Not long ago a painful disappointment, Five Below (FIVE) has become one of the best-performing stocks in my All-Equities SRG portfolio in the second half of 2020. Shares have been up about 25% in the fourth quarter alone, as the stock is now nearly ten percentage points ahead of the S&P 500 (SPY) YTD.

On December 2, after the closing bell, the retailer provided more reasons for investors to remain bullish. In the third quarter, Five Below delivered one of the most impressive all-around beats in the retailer’s history as a public company. Revenue growth of 26% YOY was the highest ever, while comps of 12.8% beat consensus 5.3% by a mile and a half.

Credit: company’s website

The worst is in the rear view mirror

Across the P&L, it was hard to find much weakness in Five Below’s numbers. Comps in the double-digits not only returned to normal: they surpassed what the retailer had become accustomed to seeing prior to the pandemic (see graph below). These same-store results were somewhat telegraphed last quarter, when comps for reopened locations had already reached a historically high 6% and suggested solid demand recovery – provided that Five Below could keep its doors open.

The other impressive feat in the quarter was the number of net new stores launched: 118, the largest number since the record-breaking fourth quarter of 2018. Despite the pandemic having put Five Below’s footprint expansion plans on hold for the first two quarters of the year, the trailing twelve-month number of store openings has already caught up with the historical average, largely confirming that COVID-19 did not permanently impact the growth story.

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Source: D.M. Martins Research, data from multiple company reports

Footprint expansion, by the way, is a key tenet in the investment thesis. As Five Below grows, it can better leverage its fixed costs to create margin expansion in the future, including those associated with the two new distribution centers in the Southeast and in Texas.

While I do not expect the bottom-line benefits of scale to manifest meaningfully until well into next year, I was already pleased to see margins improve YOY in the third quarter. On a GAAP basis, op profit nearly doubled due to opex leverage, and so did EPS. At this pace, the current estimate for 2019 to 2021 EPS CAGR of 11%, an already respectable number given the disruptive nature of the 2020 pandemic, is already starting to look a bit too conservative.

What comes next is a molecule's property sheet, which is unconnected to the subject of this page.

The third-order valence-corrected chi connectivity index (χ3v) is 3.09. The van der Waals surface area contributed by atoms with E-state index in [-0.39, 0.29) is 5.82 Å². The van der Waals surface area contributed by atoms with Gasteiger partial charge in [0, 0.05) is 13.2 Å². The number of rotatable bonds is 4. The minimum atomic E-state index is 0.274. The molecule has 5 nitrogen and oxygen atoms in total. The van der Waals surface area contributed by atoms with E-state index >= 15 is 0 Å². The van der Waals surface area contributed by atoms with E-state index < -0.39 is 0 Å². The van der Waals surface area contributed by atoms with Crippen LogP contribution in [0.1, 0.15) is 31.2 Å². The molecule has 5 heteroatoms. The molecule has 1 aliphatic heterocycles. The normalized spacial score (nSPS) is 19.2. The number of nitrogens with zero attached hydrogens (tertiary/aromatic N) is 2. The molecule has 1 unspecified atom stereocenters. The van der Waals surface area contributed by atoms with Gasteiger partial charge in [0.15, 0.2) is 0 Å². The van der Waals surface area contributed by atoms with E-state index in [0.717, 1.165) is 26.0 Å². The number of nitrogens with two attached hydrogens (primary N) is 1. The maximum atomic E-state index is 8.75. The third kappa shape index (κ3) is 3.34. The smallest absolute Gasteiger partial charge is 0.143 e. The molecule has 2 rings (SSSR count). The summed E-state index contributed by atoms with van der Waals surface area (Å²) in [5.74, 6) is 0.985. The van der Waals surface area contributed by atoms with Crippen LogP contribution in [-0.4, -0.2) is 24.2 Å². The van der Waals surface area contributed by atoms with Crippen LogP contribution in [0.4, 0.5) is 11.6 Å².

More upside to come

Yes, FIVE is no longer the bargain that it was in June, when I suggested that investors “toss the quarter and focus on the rest of 2020.” Since then, shares have climbed more than twice as much as the S&P 500 and are currently pushing against all-time highs. See next-year P/E chart below.

Still, I believe that FIVE has quite a bit of runaway ahead to move forward. I believe that the retailer has left the worst of the pandemic behind, while investor sentiment and confidence are unlikely to take another 2020-like hit in the new year.

ChartData by YCharts

Other than this last wave of COVID-19 cases in the US potentially leading to store closures once again (possibly the last buy-on-dip opportunity in the foreseeable future, if one materializes), it seems likely to me that Five Below will pick up from where it left off in January 2020: further footprint growth, TAM expansion from the “Five Beyond” concept, leaner operations (e.g. self checkout) and gains of scale helping to push margins higher.

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A helping hand

FIVE is just a small piece of my All-Equities Storm-Resistant Growth, a portfolio that has handily outperformed the S&P 500 through bull runs and market corrections. To dig deeper into how I have built a risk-diversified strategy designed and back-tested to generate market-like returns with lower risk, join my Storm-Resistant Growth group. Take advantage of the 14-day free trial, read all the content written to date and get immediate access to the community.

Disclosure: I am/we are long FIVE. I wrote this article myself, and it expresses my own opinions. I am not receiving compensation for it (other than from Seeking Alpha). I have no business relationship with any company whose stock is mentioned in this article.



Via SeekingAlpha.com

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